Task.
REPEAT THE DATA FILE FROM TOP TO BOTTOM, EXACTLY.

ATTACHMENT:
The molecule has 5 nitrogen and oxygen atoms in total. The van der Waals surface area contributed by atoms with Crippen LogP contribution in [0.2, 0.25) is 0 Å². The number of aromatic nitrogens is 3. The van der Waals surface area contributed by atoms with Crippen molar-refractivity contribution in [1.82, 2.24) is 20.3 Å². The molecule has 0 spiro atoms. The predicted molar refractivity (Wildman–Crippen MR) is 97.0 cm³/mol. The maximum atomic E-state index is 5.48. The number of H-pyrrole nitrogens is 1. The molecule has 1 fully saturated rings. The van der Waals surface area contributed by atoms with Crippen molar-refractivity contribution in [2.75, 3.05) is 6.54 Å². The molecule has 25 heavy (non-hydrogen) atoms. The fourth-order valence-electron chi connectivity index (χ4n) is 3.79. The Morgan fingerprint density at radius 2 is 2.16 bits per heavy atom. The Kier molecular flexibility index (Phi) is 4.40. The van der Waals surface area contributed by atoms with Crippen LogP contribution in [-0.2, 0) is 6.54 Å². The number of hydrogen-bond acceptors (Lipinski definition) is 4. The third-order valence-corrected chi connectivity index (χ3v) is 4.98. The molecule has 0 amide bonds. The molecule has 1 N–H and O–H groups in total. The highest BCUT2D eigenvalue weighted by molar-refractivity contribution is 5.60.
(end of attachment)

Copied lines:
The molecule has 5 nitrogen and oxygen atoms in total. The van der Waals surface area contributed by atoms with Crippen LogP contribution in [0.2, 0.25) is 0 Å². The number of aromatic nitrogens is 3. The van der Waals surface area contributed by atoms with Crippen molar-refractivity contribution in [1.82, 2.24) is 20.3 Å². The molecule has 0 spiro atoms. The predicted molar refractivity (Wildman–Crippen MR) is 97.0 cm³/mol. The maximum atomic E-state index is 5.48. The number of H-pyrrole nitrogens is 1. The molecule has 1 fully saturated rings. The van der Waals surface area contributed by atoms with Crippen molar-refractivity contribution in [2.75, 3.05) is 6.54 Å². The molecule has 25 heavy (non-hydrogen) atoms. The fourth-order valence-electron chi connectivity index (χ4n) is 3.79. The Morgan fingerprint density at radius 2 is 2.16 bits per heavy atom. The Kier molecular flexibility index (Phi) is 4.40. The van der Waals surface area contributed by atoms with Crippen LogP contribution in [-0.2, 0) is 6.54 Å². The number of hydrogen-bond acceptors (Lipinski definition) is 4. The third-order valence-corrected chi connectivity index (χ3v) is 4.98. The molecule has 0 amide bonds. The molecule has 1 N–H and O–H groups in total. The highest BCUT2D eigenvalue weighted by molar-refractivity contribution is 5.60.